The recent increases in social spending have improved the situation of many vulnerable families in Ecuador. However, many people, especially those living in rural areas, still live in poverty. In April 2016, when a devastating earthquake hit the country, SOS Children's Villages started an emergency programme to support families and children who had been affected.
Oil is the main source of income
At the SOS Community centres, children can play, learn and get nutritious meals. (photo: S. Preisch)
The Republic of Ecuador is located in South America and shares borders with Peru and Colombia. Ecuador has a total population of roughly 15.9 million with around 1.7 million living in Quito, the country's capital. Guayaquil is the largest city with 2.7 million. The country is characterized by a rich cultural and historical background.
In the past, the country suffered from social and economic instability, but the last decade has brought more stability. At present, the economy is dependent on oil, agriculture and money that is sent to Ecuador from workers abroad.
In April 2016, a 7.8 magnitude earthquake hit the central coastal area of the country. Over 600 people died and around 16,000 people were injured.
Unequal wealth distribution
Over recent years, poverty reduction programmes have noticeably taken effect: while in 2006, 38 per cent of the population lived in poverty, this figure had dropped to 23 per cent in 2014. There is, however, a high level of inequality between the rich and the poor.
Poverty rates are higher in rural areas, where around 39 per cent of the population are poor. Many people who can't make a living in rural areas, they move to cities or abroad in search of a better life.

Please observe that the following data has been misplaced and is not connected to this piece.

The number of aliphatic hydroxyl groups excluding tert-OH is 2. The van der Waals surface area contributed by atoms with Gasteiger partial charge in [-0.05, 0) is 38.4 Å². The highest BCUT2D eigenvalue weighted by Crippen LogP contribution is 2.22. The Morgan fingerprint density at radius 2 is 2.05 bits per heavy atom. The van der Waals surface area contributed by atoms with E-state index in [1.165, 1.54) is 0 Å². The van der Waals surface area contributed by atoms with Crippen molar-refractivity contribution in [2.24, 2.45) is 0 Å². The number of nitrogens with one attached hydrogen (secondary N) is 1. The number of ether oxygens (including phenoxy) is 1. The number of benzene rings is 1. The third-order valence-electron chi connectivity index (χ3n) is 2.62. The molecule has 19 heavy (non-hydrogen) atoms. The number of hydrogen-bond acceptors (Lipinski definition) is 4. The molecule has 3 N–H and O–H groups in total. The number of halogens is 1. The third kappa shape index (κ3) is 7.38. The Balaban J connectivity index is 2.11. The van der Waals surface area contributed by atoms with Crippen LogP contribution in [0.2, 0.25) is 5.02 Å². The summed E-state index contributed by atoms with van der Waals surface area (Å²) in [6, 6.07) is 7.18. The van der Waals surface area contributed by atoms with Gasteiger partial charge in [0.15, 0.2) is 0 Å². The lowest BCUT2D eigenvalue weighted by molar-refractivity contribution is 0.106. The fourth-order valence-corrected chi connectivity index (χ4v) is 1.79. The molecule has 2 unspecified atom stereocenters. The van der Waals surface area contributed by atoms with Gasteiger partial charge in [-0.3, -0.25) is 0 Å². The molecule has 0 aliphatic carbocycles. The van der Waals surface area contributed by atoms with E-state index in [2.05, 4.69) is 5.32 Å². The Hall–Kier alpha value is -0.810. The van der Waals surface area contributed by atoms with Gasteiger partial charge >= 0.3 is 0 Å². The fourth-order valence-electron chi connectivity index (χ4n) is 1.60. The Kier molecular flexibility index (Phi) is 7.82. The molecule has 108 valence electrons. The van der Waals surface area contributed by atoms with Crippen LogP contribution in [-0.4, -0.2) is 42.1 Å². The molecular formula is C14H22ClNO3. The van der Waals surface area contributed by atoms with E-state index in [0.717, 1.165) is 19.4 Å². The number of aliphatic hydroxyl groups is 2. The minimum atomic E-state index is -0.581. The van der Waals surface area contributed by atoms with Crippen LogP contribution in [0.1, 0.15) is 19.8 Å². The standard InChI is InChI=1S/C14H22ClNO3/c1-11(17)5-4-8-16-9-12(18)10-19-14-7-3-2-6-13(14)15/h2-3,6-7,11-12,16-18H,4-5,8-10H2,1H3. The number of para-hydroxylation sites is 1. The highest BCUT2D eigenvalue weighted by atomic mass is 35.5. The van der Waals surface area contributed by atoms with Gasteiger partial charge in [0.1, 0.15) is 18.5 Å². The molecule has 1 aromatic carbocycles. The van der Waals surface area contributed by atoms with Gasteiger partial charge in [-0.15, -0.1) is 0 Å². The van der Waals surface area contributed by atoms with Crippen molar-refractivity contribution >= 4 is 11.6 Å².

The health situation has also improved in recent years: for example, the infant and mother mortality rates have dropped. But more needs to be done: some diseases and deaths in rural areas would be preventable if health services were more readily available. The lack of safe drinking water and of proper sanitation also has an impact on the health of families. In rural areas around 24 per cent of people don't have access to improved drinking water and 19 per cent don´t have proper sanitation facilities. Around 22 per cent of children suffer from malnutrition - the number is significantly higher in rural areas and among indigenous communities.
Children in need of protection
A member of the rescue team talks to an SOS Children's Villages co-worker in the Portoviejo area after the earthquake (Photo: A. Zambrano)
Around 5.6 million children live in Ecuador. Although the government has introduced measures to protect the rights of children, only one in five children grows up in households free from neglect or abuse. Around eight per cent of children are forced to work, mostly on farms in rural areas and in family-owned business in cities.
The government has recently invested in education and introduced measures to encourage parents to send their children to school. Most children finish primary school, but about 20 per cent of girls do not go to secondary school.
Teenage pregnancies are high: one in five girls between the ages of 15 and 19 become mothers. The majority drop out of school, and then struggle to raise their child.
Young people find it hard to become independent. One in five young people under the age of 24 don't have a job. Those who do work are often paid low wages or can only find part-time employment.
SOS Children's Villages in Ecuador
: We work with local organisations and the community to support vulnerable families so that children can grow up within their own family. We ensure that families have access to food, medical care and also provide day-care for young children.
Care in SOS families
: If, in spite of all assistance, children cannot be taken care of by their own family, they can find a loving home in one of the six SOS Children's Villages in the country. Some of the SOS families live in houses which are integrated in the community.
Support for young people:
We provide young people with support, further education and training until they are able to live independently.
Emergency programme after the earthquake in April 2016
- Immediate aid: We are working with the government and other agencies in order to deliver emergency aid to affected families. We are providing food, access to sanitation facilities and clean water, emergency shelter and non-food items.
- Protecting children: Early estimates calculated that over 150,000 children were affected by the earthquake. We provided immediate care to children who have been separated from their families and sought to reunite them with their families. We also created "Child-Friendly Spaces" which aimed to restore a sense of normality and continuity: children here can play, learn, and receive food and health care.